Friday, August 10, 2007

Happy birthday, Laurie

My wife and I saw our high school classmate, Laurie, while we were at dinner last week. She wished me a happy birthday. She knew it was coming up, because she and I were born on the same day. Although we were classmates, our social circles were a little different: she was a cheerleader, I was a debater. Our paths crossed frequently in classes and student council, though. I admired Laurie then and now for the genuine and friendly manner with which she treated everyone--without an ounce of high school cliquishness.

Laurie had just finished a round of golf when she saw us in the grill at Wilderness Ridge and stopped to chat. I've played with her before, and she is an excellent golfer. If you check out the Rocket Yearbook, you will see that she also excelled in athletics as a member of the Penguins (synchronized swimming), and the Girls Athletic Association.

There you have the extent of high school girl's athletics in 1971: synchronized swimming and intramural field hockey. You'll find no women in the Northeast High School Athletic Hall of Fame until the late 1970's, but it's not due to the lack of athletic women. I have no doubt that Laurie could have been a scholarship athlete in softball, volleyball, basketball, track and field, or all of the above, had women's sports we now take for granted existed.

It is remarkable to think about how things have changed. This is also true at the police department, where women occupy many of our key supervisory and managerial positions--something unheard of a generation ago. These include some traditional male bastions: some of our most experienced and capable detectives include Sgt. Sandy Myers, Sgt. Erin Sims, and Sgt. Jeri Roeder. Three of our top commanders today, Capt. Joy Citta, Capt. Kim Koluch, and Capt. Genelle Moore rose through the ranks in a department and a profession that largely excluded women until the mid 1970's. These women have all been trailblazers for those who follow the path they helped cut.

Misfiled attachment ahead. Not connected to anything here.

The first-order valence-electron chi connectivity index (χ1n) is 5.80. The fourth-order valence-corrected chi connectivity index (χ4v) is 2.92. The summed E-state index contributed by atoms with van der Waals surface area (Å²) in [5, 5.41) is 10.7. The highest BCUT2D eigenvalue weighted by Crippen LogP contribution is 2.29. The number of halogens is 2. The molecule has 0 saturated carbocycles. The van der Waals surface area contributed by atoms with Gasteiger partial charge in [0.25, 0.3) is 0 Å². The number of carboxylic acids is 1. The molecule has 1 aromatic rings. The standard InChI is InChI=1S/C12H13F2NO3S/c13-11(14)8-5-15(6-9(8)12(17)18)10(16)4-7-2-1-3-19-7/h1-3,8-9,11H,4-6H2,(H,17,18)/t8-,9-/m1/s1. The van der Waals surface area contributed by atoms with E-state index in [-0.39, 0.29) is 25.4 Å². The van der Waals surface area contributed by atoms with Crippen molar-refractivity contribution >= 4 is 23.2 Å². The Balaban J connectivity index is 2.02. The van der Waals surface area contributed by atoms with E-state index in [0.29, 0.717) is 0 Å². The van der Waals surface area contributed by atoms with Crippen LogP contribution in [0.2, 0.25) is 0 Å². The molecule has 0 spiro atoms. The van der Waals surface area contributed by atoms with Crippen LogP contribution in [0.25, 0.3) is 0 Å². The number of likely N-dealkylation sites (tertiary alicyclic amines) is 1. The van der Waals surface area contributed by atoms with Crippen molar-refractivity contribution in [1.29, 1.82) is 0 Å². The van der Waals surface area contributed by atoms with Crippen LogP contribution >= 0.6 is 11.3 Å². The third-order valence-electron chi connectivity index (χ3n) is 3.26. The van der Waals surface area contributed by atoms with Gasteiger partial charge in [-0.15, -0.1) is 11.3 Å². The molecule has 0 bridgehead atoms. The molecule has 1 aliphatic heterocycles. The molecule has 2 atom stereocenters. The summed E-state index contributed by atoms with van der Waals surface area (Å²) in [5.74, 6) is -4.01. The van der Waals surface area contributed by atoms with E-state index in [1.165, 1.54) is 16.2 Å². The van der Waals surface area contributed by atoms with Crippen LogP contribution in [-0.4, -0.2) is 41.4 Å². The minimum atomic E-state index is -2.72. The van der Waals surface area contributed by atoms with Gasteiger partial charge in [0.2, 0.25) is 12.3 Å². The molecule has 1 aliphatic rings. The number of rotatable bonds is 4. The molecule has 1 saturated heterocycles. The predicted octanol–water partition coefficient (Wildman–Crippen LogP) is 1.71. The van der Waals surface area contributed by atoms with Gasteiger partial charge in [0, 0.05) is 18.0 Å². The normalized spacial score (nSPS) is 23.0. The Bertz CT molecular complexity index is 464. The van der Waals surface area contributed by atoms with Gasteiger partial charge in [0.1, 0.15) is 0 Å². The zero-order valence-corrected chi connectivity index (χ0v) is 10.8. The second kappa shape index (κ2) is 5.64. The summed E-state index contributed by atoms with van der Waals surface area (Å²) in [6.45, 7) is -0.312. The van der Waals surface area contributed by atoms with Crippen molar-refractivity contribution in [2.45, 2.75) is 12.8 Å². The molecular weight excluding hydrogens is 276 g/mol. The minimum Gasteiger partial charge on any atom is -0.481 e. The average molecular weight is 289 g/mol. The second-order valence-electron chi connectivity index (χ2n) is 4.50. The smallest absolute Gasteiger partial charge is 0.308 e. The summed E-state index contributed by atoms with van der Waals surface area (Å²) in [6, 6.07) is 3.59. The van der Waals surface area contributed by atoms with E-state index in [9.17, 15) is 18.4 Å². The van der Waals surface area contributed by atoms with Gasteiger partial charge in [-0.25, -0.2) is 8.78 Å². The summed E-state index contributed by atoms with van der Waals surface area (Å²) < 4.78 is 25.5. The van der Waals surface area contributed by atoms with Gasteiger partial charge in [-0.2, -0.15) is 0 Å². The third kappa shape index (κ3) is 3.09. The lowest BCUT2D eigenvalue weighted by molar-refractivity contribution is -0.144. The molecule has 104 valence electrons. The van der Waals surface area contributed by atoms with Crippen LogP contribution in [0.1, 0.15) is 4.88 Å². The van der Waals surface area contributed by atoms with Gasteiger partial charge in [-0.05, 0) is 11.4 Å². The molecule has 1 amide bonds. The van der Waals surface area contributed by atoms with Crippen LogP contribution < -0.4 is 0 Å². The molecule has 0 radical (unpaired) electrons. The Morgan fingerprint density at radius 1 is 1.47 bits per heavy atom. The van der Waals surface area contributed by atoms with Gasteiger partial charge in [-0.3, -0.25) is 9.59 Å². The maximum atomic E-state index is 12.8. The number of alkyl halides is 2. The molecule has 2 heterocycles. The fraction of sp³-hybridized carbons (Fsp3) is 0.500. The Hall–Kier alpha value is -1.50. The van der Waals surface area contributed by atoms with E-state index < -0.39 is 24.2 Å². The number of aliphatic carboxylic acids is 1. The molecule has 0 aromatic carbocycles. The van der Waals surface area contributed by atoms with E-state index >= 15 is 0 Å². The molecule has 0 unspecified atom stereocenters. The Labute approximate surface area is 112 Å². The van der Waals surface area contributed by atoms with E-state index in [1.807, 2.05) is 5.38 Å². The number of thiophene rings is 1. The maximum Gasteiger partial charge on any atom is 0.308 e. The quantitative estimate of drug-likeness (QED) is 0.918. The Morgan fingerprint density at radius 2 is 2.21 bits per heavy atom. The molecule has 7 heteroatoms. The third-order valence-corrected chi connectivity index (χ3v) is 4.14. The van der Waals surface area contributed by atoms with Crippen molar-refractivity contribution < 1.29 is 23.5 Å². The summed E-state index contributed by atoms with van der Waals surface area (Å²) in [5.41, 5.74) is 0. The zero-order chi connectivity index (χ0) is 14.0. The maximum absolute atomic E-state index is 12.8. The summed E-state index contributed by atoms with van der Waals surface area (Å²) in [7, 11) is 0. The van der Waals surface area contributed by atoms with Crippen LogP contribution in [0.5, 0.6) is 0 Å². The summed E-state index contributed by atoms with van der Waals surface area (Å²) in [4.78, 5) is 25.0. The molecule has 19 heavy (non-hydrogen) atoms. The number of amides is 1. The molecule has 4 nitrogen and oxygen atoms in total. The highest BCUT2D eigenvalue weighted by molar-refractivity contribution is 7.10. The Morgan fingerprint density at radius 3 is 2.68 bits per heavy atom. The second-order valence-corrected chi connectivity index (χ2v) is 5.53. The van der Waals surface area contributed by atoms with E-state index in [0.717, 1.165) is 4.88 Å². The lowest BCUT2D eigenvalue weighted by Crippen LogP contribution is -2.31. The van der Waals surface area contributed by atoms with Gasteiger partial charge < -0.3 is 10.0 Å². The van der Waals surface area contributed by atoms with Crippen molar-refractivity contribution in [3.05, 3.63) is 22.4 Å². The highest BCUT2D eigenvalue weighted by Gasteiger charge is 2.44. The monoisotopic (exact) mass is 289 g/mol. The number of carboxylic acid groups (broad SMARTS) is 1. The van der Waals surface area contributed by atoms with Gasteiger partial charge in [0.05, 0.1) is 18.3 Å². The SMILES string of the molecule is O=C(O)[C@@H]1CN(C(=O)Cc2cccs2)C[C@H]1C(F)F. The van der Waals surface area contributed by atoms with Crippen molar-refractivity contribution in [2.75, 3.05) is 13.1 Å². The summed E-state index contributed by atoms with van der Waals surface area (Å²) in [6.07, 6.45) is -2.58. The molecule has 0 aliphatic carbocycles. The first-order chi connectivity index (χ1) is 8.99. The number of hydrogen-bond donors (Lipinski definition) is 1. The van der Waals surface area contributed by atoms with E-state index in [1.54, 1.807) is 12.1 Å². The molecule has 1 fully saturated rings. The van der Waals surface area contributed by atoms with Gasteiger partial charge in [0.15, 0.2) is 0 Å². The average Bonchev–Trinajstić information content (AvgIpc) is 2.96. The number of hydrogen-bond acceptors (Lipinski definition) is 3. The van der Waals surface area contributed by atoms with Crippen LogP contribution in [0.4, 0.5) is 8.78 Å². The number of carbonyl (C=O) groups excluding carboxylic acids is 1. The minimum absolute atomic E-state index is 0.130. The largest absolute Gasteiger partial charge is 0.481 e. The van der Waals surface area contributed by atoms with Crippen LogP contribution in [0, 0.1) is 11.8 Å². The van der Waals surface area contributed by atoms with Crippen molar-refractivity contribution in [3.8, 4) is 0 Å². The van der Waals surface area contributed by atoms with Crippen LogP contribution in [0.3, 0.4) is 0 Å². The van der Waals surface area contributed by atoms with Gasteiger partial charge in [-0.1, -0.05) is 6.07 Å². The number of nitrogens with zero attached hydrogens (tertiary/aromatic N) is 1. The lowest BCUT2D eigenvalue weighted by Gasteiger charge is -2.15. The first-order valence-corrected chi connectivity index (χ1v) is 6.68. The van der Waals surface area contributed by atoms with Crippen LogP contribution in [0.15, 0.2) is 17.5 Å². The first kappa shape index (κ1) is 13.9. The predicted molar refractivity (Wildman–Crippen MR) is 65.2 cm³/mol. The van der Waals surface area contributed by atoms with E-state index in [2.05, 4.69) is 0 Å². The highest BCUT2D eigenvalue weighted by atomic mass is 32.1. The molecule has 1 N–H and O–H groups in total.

Here's how we compared on women in supervisory and managerial positions to the other cities in my research group, the Benchmark City Chiefs (click to enlarge):

Think about this: until Doris King took over the Property and Evidence Unit from a police lieutenant, or Linda Steinman became a sergeant (I'm not sure which happened first, but I think that its been about 25 years), every single one of these jobs was held by a man.
Back to Laurie's birthday. She looks a lot younger than me, I admit, as we turn the page on Saturday. She's always had the easy-going good looks of an athlete. She was not, however, the prettiest girl at Lincoln Northeast High School. That was Tonja Wagner, with whom I'll be celebrating 34 years of marriage on Sunday. Happy birthday, indeed!

4 comments:

Anonymous said...

happy birthday!
happy anniversary!
wishing you many more of both!

and now i know that you married for looks! ;)

Anonymous said...

Best Wishes for an Excellent Birthday

-js- said...

Chief:

Curious, what happened in Fremont, California between '05 and '06.

Retirements?

Tom Casady said...

js-

Not sure. Retirements would be the logical suspect, but that's a pretty big drop for a single year. I think most U.S. police departments are undergoing the same baby-boom-post-WWII-echo that we're experiencing. I'll email Craig Steckler and find out.